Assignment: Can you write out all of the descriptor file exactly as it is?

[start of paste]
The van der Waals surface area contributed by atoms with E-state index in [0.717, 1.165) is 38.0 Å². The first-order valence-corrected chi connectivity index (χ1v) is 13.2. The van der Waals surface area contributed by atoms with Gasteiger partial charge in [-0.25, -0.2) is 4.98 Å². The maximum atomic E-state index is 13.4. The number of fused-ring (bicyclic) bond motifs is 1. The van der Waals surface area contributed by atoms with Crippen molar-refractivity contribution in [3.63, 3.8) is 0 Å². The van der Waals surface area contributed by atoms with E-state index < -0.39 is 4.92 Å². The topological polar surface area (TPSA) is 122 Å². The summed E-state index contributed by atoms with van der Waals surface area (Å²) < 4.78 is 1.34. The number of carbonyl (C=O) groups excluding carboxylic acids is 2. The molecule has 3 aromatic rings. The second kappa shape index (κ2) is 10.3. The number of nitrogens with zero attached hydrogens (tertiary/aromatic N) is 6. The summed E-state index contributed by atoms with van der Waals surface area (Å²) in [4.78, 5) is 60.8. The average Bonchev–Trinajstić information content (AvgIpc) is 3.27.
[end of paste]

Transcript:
The van der Waals surface area contributed by atoms with E-state index in [0.717, 1.165) is 38.0 Å². The first-order valence-corrected chi connectivity index (χ1v) is 13.2. The van der Waals surface area contributed by atoms with Gasteiger partial charge in [-0.25, -0.2) is 4.98 Å². The maximum atomic E-state index is 13.4. The number of fused-ring (bicyclic) bond motifs is 1. The van der Waals surface area contributed by atoms with Crippen molar-refractivity contribution in [3.63, 3.8) is 0 Å². The van der Waals surface area contributed by atoms with E-state index < -0.39 is 4.92 Å². The topological polar surface area (TPSA) is 122 Å². The summed E-state index contributed by atoms with van der Waals surface area (Å²) < 4.78 is 1.34. The number of carbonyl (C=O) groups excluding carboxylic acids is 2. The molecule has 3 aromatic rings. The second kappa shape index (κ2) is 10.3. The number of nitrogens with zero attached hydrogens (tertiary/aromatic N) is 6. The summed E-state index contributed by atoms with van der Waals surface area (Å²) in [4.78, 5) is 60.8. The average Bonchev–Trinajstić information content (AvgIpc) is 3.27.